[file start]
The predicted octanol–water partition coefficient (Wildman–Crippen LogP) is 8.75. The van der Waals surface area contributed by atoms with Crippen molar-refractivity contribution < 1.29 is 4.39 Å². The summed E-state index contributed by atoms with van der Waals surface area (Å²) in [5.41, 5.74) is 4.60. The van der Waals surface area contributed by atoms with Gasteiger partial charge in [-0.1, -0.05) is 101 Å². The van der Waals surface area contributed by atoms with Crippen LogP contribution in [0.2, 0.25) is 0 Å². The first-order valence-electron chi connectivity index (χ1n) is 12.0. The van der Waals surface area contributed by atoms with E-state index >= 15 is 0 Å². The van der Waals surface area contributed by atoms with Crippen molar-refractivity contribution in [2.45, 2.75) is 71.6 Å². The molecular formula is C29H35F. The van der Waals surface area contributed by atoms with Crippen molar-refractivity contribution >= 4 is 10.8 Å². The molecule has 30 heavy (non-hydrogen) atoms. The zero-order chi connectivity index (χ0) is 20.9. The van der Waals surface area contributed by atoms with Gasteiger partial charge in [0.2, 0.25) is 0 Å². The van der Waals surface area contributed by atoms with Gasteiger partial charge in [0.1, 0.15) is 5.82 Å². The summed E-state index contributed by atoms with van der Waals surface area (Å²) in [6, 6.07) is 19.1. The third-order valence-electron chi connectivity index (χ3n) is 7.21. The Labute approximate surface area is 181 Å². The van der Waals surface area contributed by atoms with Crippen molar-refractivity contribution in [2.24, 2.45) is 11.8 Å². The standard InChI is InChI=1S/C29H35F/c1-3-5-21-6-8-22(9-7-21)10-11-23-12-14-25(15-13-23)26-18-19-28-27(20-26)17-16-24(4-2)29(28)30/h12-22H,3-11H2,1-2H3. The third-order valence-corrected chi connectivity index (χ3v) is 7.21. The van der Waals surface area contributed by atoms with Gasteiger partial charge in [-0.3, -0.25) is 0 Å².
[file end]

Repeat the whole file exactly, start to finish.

The predicted octanol–water partition coefficient (Wildman–Crippen LogP) is 8.75. The van der Waals surface area contributed by atoms with Crippen molar-refractivity contribution < 1.29 is 4.39 Å². The summed E-state index contributed by atoms with van der Waals surface area (Å²) in [5.41, 5.74) is 4.60. The van der Waals surface area contributed by atoms with Gasteiger partial charge in [-0.1, -0.05) is 101 Å². The van der Waals surface area contributed by atoms with Crippen LogP contribution in [0.2, 0.25) is 0 Å². The first-order valence-electron chi connectivity index (χ1n) is 12.0. The van der Waals surface area contributed by atoms with E-state index >= 15 is 0 Å². The van der Waals surface area contributed by atoms with Crippen molar-refractivity contribution in [2.45, 2.75) is 71.6 Å². The molecular formula is C29H35F. The van der Waals surface area contributed by atoms with Crippen molar-refractivity contribution >= 4 is 10.8 Å². The molecule has 30 heavy (non-hydrogen) atoms. The zero-order chi connectivity index (χ0) is 20.9. The van der Waals surface area contributed by atoms with Gasteiger partial charge in [0.2, 0.25) is 0 Å². The van der Waals surface area contributed by atoms with Gasteiger partial charge in [0.1, 0.15) is 5.82 Å². The summed E-state index contributed by atoms with van der Waals surface area (Å²) in [6, 6.07) is 19.1. The third-order valence-electron chi connectivity index (χ3n) is 7.21. The Labute approximate surface area is 181 Å². The van der Waals surface area contributed by atoms with Crippen molar-refractivity contribution in [2.24, 2.45) is 11.8 Å². The standard InChI is InChI=1S/C29H35F/c1-3-5-21-6-8-22(9-7-21)10-11-23-12-14-25(15-13-23)26-18-19-28-27(20-26)17-16-24(4-2)29(28)30/h12-22H,3-11H2,1-2H3. The third-order valence-corrected chi connectivity index (χ3v) is 7.21. The van der Waals surface area contributed by atoms with Gasteiger partial charge in [-0.3, -0.25) is 0 Å².